Testing ban great idea to help cut costs in bad economy, level playing field
Almost everyone else in the garage, including Jack Roush, is in favor of the decision to cut out testing in a move to help teams save money. With layoffs coming around the garage area and sponsorship hard to find, saving money is key right now. Starting Jan. 1, teams will not be allowed to test at any track hosting sanctioned events in the Cup, Nationwide, Truck or Camping World series.
When the only people who think it’s a bad idea are the 3-time reigning champion and his car owner -- the people who no doubt have benefited most from testing over the years -- you can bet it’s a good thing for the sport as a whole. Powerhouse teams like Hendrick now won’t be able to send five cars to a track and get a ton of info that will help them perform better on race weekends.
Now it’s back to the good old-fashioned way of racing. Everybody shows up, does a bunch of practice sessions that weekend (more time will likely be allotted for practice, especially for the rookies), and then they race. Gone are the useless weeks of preseason testing at Daytona, which has always been a complete waste of time as teams were mostly sandbagging anyway.
Drivers and other team members will have more free time to spend with their families, so I bet they’re all very happy (with the exception of Johnson).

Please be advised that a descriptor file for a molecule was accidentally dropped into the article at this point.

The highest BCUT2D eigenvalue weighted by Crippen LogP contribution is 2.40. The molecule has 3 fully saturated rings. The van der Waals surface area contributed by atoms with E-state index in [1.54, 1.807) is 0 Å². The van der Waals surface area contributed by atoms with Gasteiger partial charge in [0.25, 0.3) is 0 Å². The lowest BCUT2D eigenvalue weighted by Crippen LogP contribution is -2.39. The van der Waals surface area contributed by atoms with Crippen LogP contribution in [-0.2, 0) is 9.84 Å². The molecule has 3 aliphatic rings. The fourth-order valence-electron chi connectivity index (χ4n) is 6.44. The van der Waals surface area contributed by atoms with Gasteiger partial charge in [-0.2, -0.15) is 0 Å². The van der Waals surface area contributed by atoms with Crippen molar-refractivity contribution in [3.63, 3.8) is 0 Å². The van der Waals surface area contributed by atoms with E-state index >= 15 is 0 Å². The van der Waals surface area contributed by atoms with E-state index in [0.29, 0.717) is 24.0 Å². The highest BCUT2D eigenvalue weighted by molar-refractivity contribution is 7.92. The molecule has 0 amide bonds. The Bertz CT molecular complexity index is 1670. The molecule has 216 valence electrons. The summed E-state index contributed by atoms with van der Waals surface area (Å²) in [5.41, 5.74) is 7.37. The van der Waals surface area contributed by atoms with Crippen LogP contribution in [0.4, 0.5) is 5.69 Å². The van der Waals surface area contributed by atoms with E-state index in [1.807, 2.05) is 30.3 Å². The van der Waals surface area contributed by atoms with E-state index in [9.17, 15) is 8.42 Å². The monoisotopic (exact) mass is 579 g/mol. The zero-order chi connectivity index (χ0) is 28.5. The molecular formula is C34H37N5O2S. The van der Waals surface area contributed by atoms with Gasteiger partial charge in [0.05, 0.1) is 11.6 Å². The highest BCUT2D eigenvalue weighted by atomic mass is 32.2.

Joe Gibbs Racing driver Denny Hamlin put it perfectly, saying: “We get a lot of practice. We get almost three hours of practice every weekend. That’s a lot. If we can’t learn it by then, we shouldn’t be in the sport.”
Compare that to Johnson, who said: “I think it’s a mistake. I think the teams need a chance to work on their cars to improve their programs, to put on a better show.”
What he really means is that it’s a bonus for the smaller teams who can’t afford to test as much as the Hendricks of the world, and will level the playing field more, lessening the likelihood of a Hendrick dynasty continuing.
That’s good news in my book , and anyone who wants a more competitive Cup series should also be happy with this decision.
The key will be for NASCAR to keep an eye on any way teams may try to skirt the rule and do a bunch of testing on nonsanctioned tracks. This would violate the spirit of the law, and I hope teams don't do this. Roush has called for a total ban on all testing at all tracks, and said that while he has no intention of skirting the rule, he would have to follow other teams’ lead if they failed to avoid going “to the skid pads … to Canada … to Pikes Peak or any of the places they're checking on.”
I’m with Roush on this one. If NASCAR wants to be serious about this ban, they should flat out ban testing. Let the drivers show up, practice and race without 50 pages of data to analyze. It would be a throwback to a simpler era before teams grew so large they could afford to spend $100,000 a day on testing.